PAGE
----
Comical enough, most of the former Governors in the states of South Sudan do not have houses in their states and villages but they have bought houses in Nairobi, Kampala and in most of the western countries. Once appointed, most of them accommodates in the state houses while others are rented some private premises using state resources and this compromised the delivery of services to the state citizens. The few that have built themselves houses in their states in turn rents them to the state government for themselves, which is a manifestation of fully pledge corruption and conflict of interest. I know of one incumbent Governor who has rented out his own house as a coordination office in Juba for the state that he is currently leading.

In other countries, once out of power, the best place to retire to is the rural village, the examples are President Moi of Kenya who after his presidency went to Kabarak in Nakuru where he participates and interacts with local populations, the dignitaries and politicians comes to visit him there, others are George Walker Bush (Senior and Junior), the former Presidents of the United States of America who retired to their homes in Taxes, Mandela, Mwai Kabaki and most retired African leaders are some of the leaders that retired to their native homes once out of power. The situation in South Sudan is different, once out of office especially the Governors, instead of going back to their homes, they come to Juba or proceeds to East Africa and beyond.

I am not sure whether President Kiir will go to Akoon when he retires, we shall see that when the time comes. The importance of retiring home is that, you get out of public life and concentrate on your private life which you were unable to enjoy when you were in the public office; another benefit is that, you are able to share with the local people some of their problems and help in resolving them. The retire leader can also initiate some projects base on his connections to help the communities in terms of service delivery. His presence also enhances stability in the village or state and last but more importantly, it shows the citizens of your state that you are not only there for power but you are there for them all the times whether in power or not.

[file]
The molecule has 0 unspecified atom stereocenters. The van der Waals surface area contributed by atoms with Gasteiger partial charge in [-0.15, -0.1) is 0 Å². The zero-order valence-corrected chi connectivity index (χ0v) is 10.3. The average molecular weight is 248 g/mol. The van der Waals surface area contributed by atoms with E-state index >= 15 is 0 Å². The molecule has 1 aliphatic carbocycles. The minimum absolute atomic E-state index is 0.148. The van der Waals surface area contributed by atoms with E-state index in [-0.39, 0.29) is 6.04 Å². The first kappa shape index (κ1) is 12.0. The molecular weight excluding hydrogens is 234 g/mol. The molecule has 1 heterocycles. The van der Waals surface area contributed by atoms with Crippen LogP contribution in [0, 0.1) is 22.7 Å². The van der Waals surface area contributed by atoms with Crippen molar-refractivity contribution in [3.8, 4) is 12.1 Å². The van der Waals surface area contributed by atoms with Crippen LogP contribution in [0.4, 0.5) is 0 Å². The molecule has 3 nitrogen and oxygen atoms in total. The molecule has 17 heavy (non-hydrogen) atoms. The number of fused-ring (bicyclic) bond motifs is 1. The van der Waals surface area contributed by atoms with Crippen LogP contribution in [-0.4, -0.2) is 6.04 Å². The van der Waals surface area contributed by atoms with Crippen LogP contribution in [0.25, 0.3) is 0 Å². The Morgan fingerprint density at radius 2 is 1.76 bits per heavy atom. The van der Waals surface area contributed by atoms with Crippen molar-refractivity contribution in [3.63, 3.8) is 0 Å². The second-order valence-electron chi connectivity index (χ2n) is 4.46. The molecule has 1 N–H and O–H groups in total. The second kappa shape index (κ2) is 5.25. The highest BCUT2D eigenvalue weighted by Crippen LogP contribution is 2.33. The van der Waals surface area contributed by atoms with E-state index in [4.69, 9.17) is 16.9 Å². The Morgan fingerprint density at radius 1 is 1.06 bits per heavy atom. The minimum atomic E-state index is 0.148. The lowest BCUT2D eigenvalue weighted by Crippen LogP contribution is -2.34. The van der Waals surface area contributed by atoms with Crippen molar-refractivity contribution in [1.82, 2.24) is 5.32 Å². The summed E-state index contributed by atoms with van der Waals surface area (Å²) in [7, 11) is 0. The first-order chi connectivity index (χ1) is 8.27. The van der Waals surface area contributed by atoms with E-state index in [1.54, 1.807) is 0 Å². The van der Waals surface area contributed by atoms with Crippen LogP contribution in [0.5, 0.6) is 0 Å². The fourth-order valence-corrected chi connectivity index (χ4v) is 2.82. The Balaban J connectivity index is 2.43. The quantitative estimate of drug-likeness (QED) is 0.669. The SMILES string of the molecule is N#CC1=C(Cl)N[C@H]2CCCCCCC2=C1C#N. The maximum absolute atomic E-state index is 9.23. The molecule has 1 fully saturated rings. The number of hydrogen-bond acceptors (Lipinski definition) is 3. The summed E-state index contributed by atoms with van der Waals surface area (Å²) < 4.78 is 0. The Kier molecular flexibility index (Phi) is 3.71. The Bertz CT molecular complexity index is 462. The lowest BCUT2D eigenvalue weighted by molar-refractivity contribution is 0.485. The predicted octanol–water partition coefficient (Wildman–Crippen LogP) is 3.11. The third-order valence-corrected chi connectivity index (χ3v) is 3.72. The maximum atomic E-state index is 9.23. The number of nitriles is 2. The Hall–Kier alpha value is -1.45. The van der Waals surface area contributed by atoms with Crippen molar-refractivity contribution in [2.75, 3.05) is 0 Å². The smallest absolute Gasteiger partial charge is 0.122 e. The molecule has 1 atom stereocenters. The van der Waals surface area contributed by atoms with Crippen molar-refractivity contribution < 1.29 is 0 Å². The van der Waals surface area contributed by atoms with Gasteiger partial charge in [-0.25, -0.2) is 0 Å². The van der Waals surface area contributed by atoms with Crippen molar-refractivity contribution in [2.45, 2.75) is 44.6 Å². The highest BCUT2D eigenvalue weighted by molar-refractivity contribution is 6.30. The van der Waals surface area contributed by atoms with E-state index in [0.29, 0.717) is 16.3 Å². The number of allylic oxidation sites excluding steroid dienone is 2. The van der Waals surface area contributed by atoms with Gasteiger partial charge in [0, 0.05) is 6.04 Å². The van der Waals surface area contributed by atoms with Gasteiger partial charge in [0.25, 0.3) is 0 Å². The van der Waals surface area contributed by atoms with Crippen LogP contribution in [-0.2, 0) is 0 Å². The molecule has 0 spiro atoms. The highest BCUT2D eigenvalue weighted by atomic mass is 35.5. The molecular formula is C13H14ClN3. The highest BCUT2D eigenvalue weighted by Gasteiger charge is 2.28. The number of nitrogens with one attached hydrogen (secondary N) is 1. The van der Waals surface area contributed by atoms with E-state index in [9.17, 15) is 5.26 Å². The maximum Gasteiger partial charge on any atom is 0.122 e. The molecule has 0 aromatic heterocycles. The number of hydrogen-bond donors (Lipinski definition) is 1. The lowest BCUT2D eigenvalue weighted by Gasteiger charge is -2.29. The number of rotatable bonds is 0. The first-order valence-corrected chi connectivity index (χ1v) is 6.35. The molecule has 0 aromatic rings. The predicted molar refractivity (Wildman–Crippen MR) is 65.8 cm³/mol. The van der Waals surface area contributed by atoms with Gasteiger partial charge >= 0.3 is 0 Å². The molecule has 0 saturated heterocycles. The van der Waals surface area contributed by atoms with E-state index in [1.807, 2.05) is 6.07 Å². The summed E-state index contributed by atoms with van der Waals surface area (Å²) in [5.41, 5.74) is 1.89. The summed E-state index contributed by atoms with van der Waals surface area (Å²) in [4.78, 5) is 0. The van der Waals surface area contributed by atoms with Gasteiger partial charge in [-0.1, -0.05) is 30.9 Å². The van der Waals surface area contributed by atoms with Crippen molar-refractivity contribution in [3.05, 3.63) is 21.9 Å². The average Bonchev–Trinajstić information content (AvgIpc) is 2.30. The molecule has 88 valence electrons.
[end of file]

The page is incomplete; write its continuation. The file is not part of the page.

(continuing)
With these analyses, you would realize that most of the Governors especially the former Governors do not deliver adequate services to their people in the state because they don’t have children to go to schools, wives to give birth, sick to go to hospitals in the state as their families are in far away countries where such services are avail on demand, the only thing they can do is to expedite their looting and remit money to their families abroad in order to access these services. This is why some of them just go to their states when they are given power but does not care about what happen to the citizens of the state when they are not in power. It is unfortunate that most of the Governors who are sacked come to Juba and lobby to be reinstated as Governors or get other senior government positions at the centre.